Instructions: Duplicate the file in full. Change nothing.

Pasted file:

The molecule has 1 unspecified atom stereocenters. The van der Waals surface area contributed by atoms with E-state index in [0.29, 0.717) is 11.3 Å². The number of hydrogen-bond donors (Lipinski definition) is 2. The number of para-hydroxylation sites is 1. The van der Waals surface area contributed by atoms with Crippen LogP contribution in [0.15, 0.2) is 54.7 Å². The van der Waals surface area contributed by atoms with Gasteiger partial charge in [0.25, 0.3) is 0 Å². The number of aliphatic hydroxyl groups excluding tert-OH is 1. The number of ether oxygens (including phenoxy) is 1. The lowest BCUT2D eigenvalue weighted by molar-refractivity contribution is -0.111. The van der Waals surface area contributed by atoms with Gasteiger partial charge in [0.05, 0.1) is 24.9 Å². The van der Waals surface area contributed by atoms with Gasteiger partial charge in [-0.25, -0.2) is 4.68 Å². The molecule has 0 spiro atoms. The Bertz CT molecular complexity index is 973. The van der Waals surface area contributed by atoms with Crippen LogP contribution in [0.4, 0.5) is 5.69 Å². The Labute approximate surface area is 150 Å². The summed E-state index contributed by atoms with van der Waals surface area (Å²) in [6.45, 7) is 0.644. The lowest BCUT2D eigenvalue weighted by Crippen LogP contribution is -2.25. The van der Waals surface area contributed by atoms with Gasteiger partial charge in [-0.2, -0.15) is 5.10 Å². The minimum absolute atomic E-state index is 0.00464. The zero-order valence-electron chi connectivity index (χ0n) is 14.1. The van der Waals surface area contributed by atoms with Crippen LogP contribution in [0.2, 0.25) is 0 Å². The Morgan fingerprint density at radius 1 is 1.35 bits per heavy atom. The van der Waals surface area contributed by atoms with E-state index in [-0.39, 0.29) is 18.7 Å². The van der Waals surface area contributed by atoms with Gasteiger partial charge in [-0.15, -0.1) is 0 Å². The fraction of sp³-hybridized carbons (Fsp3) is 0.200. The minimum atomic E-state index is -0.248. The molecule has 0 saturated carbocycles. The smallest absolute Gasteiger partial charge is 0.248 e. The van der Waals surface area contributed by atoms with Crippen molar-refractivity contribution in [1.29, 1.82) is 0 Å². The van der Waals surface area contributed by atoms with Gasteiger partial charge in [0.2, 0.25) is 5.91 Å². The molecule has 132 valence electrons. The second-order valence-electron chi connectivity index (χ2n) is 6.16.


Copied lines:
The molecule has 1 unspecified atom stereocenters. The van der Waals surface area contributed by atoms with E-state index in [0.29, 0.717) is 11.3 Å². The number of hydrogen-bond donors (Lipinski definition) is 2. The number of para-hydroxylation sites is 1. The van der Waals surface area contributed by atoms with Crippen LogP contribution in [0.15, 0.2) is 54.7 Å². The van der Waals surface area contributed by atoms with Gasteiger partial charge in [0.25, 0.3) is 0 Å². The number of aliphatic hydroxyl groups excluding tert-OH is 1. The number of ether oxygens (including phenoxy) is 1. The lowest BCUT2D eigenvalue weighted by molar-refractivity contribution is -0.111. The van der Waals surface area contributed by atoms with Gasteiger partial charge in [0.05, 0.1) is 24.9 Å². The van der Waals surface area contributed by atoms with Gasteiger partial charge in [-0.25, -0.2) is 4.68 Å². The molecule has 0 spiro atoms. The Bertz CT molecular complexity index is 973. The van der Waals surface area contributed by atoms with Crippen LogP contribution in [0.4, 0.5) is 5.69 Å². The Labute approximate surface area is 150 Å². The summed E-state index contributed by atoms with van der Waals surface area (Å²) in [6.45, 7) is 0.644. The lowest BCUT2D eigenvalue weighted by Crippen LogP contribution is -2.25. The van der Waals surface area contributed by atoms with Gasteiger partial charge in [-0.2, -0.15) is 5.10 Å². The minimum absolute atomic E-state index is 0.00464. The zero-order valence-electron chi connectivity index (χ0n) is 14.1. The van der Waals surface area contributed by atoms with Crippen LogP contribution in [0.2, 0.25) is 0 Å². The Morgan fingerprint density at radius 1 is 1.35 bits per heavy atom. The van der Waals surface area contributed by atoms with E-state index in [-0.39, 0.29) is 18.7 Å². The van der Waals surface area contributed by atoms with Gasteiger partial charge in [-0.15, -0.1) is 0 Å². The fraction of sp³-hybridized carbons (Fsp3) is 0.200. The minimum atomic E-state index is -0.248. The molecule has 0 saturated carbocycles. The smallest absolute Gasteiger partial charge is 0.248 e. The van der Waals surface area contributed by atoms with Crippen molar-refractivity contribution in [1.29, 1.82) is 0 Å². The van der Waals surface area contributed by atoms with Gasteiger partial charge in [0.2, 0.25) is 5.91 Å². The molecule has 132 valence electrons. The second-order valence-electron chi connectivity index (χ2n) is 6.16.